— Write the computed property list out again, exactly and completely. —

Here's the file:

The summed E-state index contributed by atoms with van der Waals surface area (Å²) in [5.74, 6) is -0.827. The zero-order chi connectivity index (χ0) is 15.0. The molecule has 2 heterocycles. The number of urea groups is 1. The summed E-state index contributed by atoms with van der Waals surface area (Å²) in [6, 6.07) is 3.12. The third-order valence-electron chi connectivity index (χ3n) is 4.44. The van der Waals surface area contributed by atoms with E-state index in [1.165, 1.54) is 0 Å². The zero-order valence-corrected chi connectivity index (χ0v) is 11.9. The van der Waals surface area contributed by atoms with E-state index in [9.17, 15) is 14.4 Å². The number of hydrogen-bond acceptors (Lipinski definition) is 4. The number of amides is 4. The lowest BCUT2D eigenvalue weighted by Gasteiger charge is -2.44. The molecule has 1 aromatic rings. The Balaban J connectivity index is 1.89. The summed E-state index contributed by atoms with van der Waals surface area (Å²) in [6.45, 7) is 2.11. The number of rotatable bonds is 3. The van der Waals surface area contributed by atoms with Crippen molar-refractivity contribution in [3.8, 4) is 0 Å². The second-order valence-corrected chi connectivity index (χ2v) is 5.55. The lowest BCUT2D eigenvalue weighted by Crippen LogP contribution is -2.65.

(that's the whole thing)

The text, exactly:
The summed E-state index contributed by atoms with van der Waals surface area (Å²) in [5.74, 6) is -0.827. The zero-order chi connectivity index (χ0) is 15.0. The molecule has 2 heterocycles. The number of urea groups is 1. The summed E-state index contributed by atoms with van der Waals surface area (Å²) in [6, 6.07) is 3.12. The third-order valence-electron chi connectivity index (χ3n) is 4.44. The van der Waals surface area contributed by atoms with E-state index in [1.165, 1.54) is 0 Å². The zero-order valence-corrected chi connectivity index (χ0v) is 11.9. The van der Waals surface area contributed by atoms with E-state index in [9.17, 15) is 14.4 Å². The number of hydrogen-bond acceptors (Lipinski definition) is 4. The number of amides is 4. The lowest BCUT2D eigenvalue weighted by Gasteiger charge is -2.44. The molecule has 1 aromatic rings. The Balaban J connectivity index is 1.89. The summed E-state index contributed by atoms with van der Waals surface area (Å²) in [6.45, 7) is 2.11. The number of rotatable bonds is 3. The van der Waals surface area contributed by atoms with Crippen molar-refractivity contribution in [3.8, 4) is 0 Å². The second-order valence-corrected chi connectivity index (χ2v) is 5.55. The lowest BCUT2D eigenvalue weighted by Crippen LogP contribution is -2.65.